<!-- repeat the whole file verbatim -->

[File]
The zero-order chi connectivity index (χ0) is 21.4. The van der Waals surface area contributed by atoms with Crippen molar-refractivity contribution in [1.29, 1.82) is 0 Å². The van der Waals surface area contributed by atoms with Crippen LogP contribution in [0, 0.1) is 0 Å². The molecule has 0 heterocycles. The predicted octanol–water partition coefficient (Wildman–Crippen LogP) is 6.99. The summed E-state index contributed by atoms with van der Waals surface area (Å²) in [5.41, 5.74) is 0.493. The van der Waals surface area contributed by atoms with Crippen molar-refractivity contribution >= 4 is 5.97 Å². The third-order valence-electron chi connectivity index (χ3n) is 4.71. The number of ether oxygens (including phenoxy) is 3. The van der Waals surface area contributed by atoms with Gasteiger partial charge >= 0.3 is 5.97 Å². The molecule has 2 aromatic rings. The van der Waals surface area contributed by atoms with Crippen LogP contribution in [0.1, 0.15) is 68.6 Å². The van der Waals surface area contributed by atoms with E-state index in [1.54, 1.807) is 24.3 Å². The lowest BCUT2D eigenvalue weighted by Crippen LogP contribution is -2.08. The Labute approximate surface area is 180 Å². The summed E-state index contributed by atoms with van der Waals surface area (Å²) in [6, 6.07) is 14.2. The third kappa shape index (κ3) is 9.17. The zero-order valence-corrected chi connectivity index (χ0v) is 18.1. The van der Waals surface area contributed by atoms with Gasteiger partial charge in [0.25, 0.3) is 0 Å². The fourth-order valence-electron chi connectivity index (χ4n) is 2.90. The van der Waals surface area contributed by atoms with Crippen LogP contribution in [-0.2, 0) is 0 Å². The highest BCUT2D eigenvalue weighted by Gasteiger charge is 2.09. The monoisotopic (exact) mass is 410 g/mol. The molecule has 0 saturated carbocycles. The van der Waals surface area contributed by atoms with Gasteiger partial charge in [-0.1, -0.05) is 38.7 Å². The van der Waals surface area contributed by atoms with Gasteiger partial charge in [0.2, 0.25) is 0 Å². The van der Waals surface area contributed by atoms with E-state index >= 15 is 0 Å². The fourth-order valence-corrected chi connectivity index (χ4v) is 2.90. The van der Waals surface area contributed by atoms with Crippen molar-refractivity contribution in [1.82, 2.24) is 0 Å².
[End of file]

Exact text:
The zero-order chi connectivity index (χ0) is 21.4. The van der Waals surface area contributed by atoms with Crippen molar-refractivity contribution in [1.29, 1.82) is 0 Å². The van der Waals surface area contributed by atoms with Crippen LogP contribution in [0, 0.1) is 0 Å². The molecule has 0 heterocycles. The predicted octanol–water partition coefficient (Wildman–Crippen LogP) is 6.99. The summed E-state index contributed by atoms with van der Waals surface area (Å²) in [5.41, 5.74) is 0.493. The van der Waals surface area contributed by atoms with Crippen molar-refractivity contribution >= 4 is 5.97 Å². The third-order valence-electron chi connectivity index (χ3n) is 4.71. The number of ether oxygens (including phenoxy) is 3. The van der Waals surface area contributed by atoms with Gasteiger partial charge >= 0.3 is 5.97 Å². The molecule has 2 aromatic rings. The van der Waals surface area contributed by atoms with Crippen LogP contribution in [0.1, 0.15) is 68.6 Å². The van der Waals surface area contributed by atoms with E-state index in [1.54, 1.807) is 24.3 Å². The lowest BCUT2D eigenvalue weighted by Crippen LogP contribution is -2.08. The Labute approximate surface area is 180 Å². The summed E-state index contributed by atoms with van der Waals surface area (Å²) in [6, 6.07) is 14.2. The third kappa shape index (κ3) is 9.17. The zero-order valence-corrected chi connectivity index (χ0v) is 18.1. The van der Waals surface area contributed by atoms with Gasteiger partial charge in [0.25, 0.3) is 0 Å². The fourth-order valence-electron chi connectivity index (χ4n) is 2.90. The van der Waals surface area contributed by atoms with Crippen LogP contribution in [-0.2, 0) is 0 Å². The highest BCUT2D eigenvalue weighted by Gasteiger charge is 2.09. The monoisotopic (exact) mass is 410 g/mol. The molecule has 0 saturated carbocycles. The van der Waals surface area contributed by atoms with Gasteiger partial charge in [-0.1, -0.05) is 38.7 Å². The van der Waals surface area contributed by atoms with Gasteiger partial charge in [0.2, 0.25) is 0 Å². The van der Waals surface area contributed by atoms with E-state index >= 15 is 0 Å². The fourth-order valence-corrected chi connectivity index (χ4v) is 2.90. The van der Waals surface area contributed by atoms with Crippen molar-refractivity contribution in [1.82, 2.24) is 0 Å².